“We need to change the debate and the discussion about the timber industry in Alaska. And that takes a lot of hard work and research and a lot of study and people who are experts,” he says.
The company recently polled Southeast and other Alaskans to gage their views of the industry.
He shared results indicating strong support for logging, including its expansion. But it also showed concerns about environmental damage and other impacts.
Staley and Campbell have maintained a long friendship ever since. Over the next several weeks, the pair will collaborate on art and poetry in a new residency program developed by Sitka’s Island Institute.
Campbell has lived and painted in Sitka for decades. Staley, who now lives in Corvalis, Oregon, has just arrived here. She stopped by recently to talk about how a poet and a painter collaborate. She spoke with KCAW’s Robert Woolsey.
Staley and Campbell will share some of their work 5 PM this Sunday, September 22, at Kettleson Library.
The Sitka Fine Arts Camp has launched a new program called the “Young Performer’s Theater.” Auditions will be held tomorrow (Sat 9-21-13) for the company’s first show: “The Adventures of Beatrix Potter and Her Friends.”
Elsbeth Poe is the director of the company and the show. She says there’s a lot more to it than a well-known big-band number performed by Peter Rabbit.
“Jemima Puddleduck is another popular one. Jeremy Fisher. We’re doing the Two Bad Mice, and also the Tailor of Gloucester.”
Poe will cast between 12 and 50 actors. Performers between the ages of 7 and 18 are eligible to try out. Find complete audition information here.
Poe herself comes from a theater family. She’s a graduate of the Southern Oregon University theater program in Ashland.
She says there are rewards to being in theater that many don’t realize.
“It’s a wonderful community-building exercise for our youth, because you are a family. You become this group. You have to put on a production together. Every single member of that team is important.”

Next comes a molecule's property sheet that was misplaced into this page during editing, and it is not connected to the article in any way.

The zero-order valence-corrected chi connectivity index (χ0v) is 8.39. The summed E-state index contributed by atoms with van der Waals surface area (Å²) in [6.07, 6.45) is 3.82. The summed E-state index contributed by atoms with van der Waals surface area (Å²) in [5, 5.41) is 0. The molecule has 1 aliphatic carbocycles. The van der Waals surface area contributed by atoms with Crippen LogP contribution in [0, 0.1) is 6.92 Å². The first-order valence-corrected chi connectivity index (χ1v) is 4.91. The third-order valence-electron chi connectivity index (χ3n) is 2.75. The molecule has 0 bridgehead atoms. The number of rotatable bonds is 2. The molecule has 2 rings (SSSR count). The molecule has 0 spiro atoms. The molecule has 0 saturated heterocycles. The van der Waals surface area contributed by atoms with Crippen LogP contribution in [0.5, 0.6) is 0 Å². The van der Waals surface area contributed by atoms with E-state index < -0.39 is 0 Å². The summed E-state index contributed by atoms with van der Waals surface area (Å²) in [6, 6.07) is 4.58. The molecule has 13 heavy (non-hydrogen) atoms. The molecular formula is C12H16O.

Sitka Fine Arts Camp director Roger Schmidt says he’s been thinking about an after-school theater program for a long time — maybe since childhood, when he watched shows on the old Allen Hall stage at Sheldon Jackson.
“Jan Craddick and her daughter, Elaine, did theater there for years and years, and kept this spirit of theater going. So it’s definitely in the back of my mind: I remember as a kid seeing their productions, and having friends who were part of their productions, and the idea of Allen being a place of theater. So anything our organization can do to re-spirit the space with theater is important to me.”
KCAW’s Peter Apathy contributed to this story.
Garrison hopes for third term on Sitka school board. TV show will give makeover to Alaska’s oldest hotel. Feds take wait-and-see stance on Petersburg’s aggressive sea lions.
Chris Dimond remembers spending his childhood playing at Sandy Beach with the Treadwell pump house always just offshore, and, as he grew, the iconic landmark continued to be part of his life.
First, it served as the backdrop for many of his wedding pictures. Later it became the focus of his home’s art collection.
Thursday it became part of his job.
Dimond is one of two foremen from North Pacific Erectors working to replace the deteriorating roof on the old pump house.
Completion of the long-planned waterfront promenade and a new agreement with Ketchikan Fight Club are on Thursday’s Ketchikan City Council agenda.